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ART OF READING:
OR RULES FOR THE
ATTAINMENT OF A JUST AND CORRECT ENUNCIATION
FROM WALKER'S ELEMENTS OF ELOCUTION,
TO THE USE OF SCHOOLS.
BY CUMMINGS, HILLIARD, AND COMPANY.
DISTRICT OF MASSACHUSETTS, TO WIT:
District Clerk's Office. BE IT REMEMBERED, that on the eleventh day of February, 4 Do 1826, and in the fiftieth year of the Independence of the United States of America, Cummings, Hilliard & Co. of the said district, have deposited in this office the title of a book, the right whereof they claim as proprietors, in the words following, to wit :
“ The Art of Reading: or Rules for the Attainment of a just and correct Enunciation of Written Language. Mostly selected from Walker's Elements of Elocution, and adapted to the use of schools.”
In conformity to the act of the Congress of the United States, entitled, " An act for the encouragement of learning, by securing the copies of maps, charts, and books to the ruthors and proprietors of such copies, during the times therein mentioned;" and also ar act, en-itied, “ An act, supplementary to an aot, entitled, "An act for the encouragement ut .earning, by securing the copies of maps, charts, and books to the authors and proprietors of such copies, during the times therein mentioned,' and extending the benefits thereof to the arts of designing, engraving, and etching, historical and other prints."
JOHN W. DAVIS,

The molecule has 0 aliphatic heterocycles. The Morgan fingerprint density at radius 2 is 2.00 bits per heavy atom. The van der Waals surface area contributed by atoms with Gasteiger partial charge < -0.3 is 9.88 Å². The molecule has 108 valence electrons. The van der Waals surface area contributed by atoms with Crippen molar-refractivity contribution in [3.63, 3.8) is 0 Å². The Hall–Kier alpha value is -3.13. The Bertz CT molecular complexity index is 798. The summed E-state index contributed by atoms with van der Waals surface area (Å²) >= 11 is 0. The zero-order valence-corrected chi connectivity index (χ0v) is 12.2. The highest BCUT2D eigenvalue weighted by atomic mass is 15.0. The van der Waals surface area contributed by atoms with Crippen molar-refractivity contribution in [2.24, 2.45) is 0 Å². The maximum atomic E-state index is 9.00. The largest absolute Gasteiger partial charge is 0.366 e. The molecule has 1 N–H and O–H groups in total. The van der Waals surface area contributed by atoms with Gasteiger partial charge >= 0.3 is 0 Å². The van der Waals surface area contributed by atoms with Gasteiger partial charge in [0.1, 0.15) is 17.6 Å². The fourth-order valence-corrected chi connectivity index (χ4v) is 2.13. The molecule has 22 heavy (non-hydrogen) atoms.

From the University Press-By Hilliard & Metcalf.
THE Elements of Elocution is a work, which has enjoyed great reputation both in England and in this country. The correctness of its principles is generally admitted, and the rules it contains are allowed to be the most accurate guide we possess on the subject of Reading. It is not however, in its present form, well suited to the purposes of a school book.
The volume is rather too expensive for general use, and contains much which can neither be applied nor understood by the majority of pupils. It occurred to the compiler, that an abridgment of this treatise, divested of all minute disquisition, and rendered strictly practical in its character, might be a useful manual for schools. This idea has been confirmed by some, intelligent friends whom he has consulted, and hence this little volume is now offered to the public.
The alterations which have been attempted in the present compendium, as will be noticed on comparing it with the original work, are not numerous. They consist in occasionally varying the order of the Rules, in simplifying their language, and in supplying a few additional examples for practice. Where these changes occur, it is hoped their utility will appear sufficient to justify their introduction.